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Daesh’s ‘Morale is Very Low’: Iraq Looks to Liberate Mosul in Nearest Future

Daesh’s ‘Morale is Very Low’: Iraq Looks to Liberate Mosul in Nearest Future

Daesh’s ‘Morale is Very Low’: Iraq Looks to Liberate Mosul in Nearest Future
March 09
16:08 2017

Baghdad hopes to liberate Mosul from Daesh soon amid the terrorists’ “very low” morale, Iraq’s ambassador to Russia told reporters. 
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The Iraqi security forces intend to liberate Mosul from militants in the nearest future, Iraq’s Ambassador to Russia Haidar Hadi told Sputnik on Thursday.

“We hope that Daesh will be defeated in a very short time,” Hadi said. “We hope to complete the operation quickly because Daesh militants’ morale is very low now.”

He added that the progress of the offensive was complicated by militants using civilians as a human shield.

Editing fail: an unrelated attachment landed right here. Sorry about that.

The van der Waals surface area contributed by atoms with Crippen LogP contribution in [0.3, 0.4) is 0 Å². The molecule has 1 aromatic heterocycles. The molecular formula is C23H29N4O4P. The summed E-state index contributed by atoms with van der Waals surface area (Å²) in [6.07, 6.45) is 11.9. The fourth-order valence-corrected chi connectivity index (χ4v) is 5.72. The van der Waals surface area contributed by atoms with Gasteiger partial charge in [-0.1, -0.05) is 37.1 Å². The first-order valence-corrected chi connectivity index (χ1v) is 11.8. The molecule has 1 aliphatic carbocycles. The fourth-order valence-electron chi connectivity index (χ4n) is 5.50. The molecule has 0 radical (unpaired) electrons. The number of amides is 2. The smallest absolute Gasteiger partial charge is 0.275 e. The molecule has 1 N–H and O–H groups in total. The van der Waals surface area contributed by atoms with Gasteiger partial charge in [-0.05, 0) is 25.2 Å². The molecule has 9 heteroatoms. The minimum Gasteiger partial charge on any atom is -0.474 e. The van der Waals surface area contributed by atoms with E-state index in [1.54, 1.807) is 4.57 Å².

“We are worried about the lives of civilians, so we are acting very carefully,” the diplomat pointed out.

The city of Mosul has been occupied by Daesh since 2014. The operation to retake it began on October 17, 2016and resulted in the liberation of Mosul’s eastern part this January, but fighting continues in the city’s western areas. The operation to liberate it started on February 19.

Daesh is outlawed in the United States, Russia and numerous other countries.

“Two years ago, Daesh governed 40 percent of Iraqi territory. Now, only 15 percent of the Mosul province is in its hands,” Hadi said at a Rossiya Segodnya International Information Agency press conference.

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Approximately 225,000 people were displaced in the area due to the ongoing clashes, according to the International Organization for Migration (IOM).

“Our government has no information on the use of chemical weapons [by Daesh ],” Hadi said.

He noted that chemical weapons use could be “on a very narrow scale” but clarified that “Daesh has no chemical weapons, as far as the Iraqi government knows.”

On March 3, media reported that chemical weapons had been used during a fight between the Daesh terror group and Iraqi troops in East Mosul. According to the International Committee of the Red Cross (ICRC) and the World Health Organization (WHO), 12 patients were referred to hospital showing symptoms consistent with exposure to a toxic chemical agent. The number has since risen to 15.

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Edward Bokhua

Edward Bokhua

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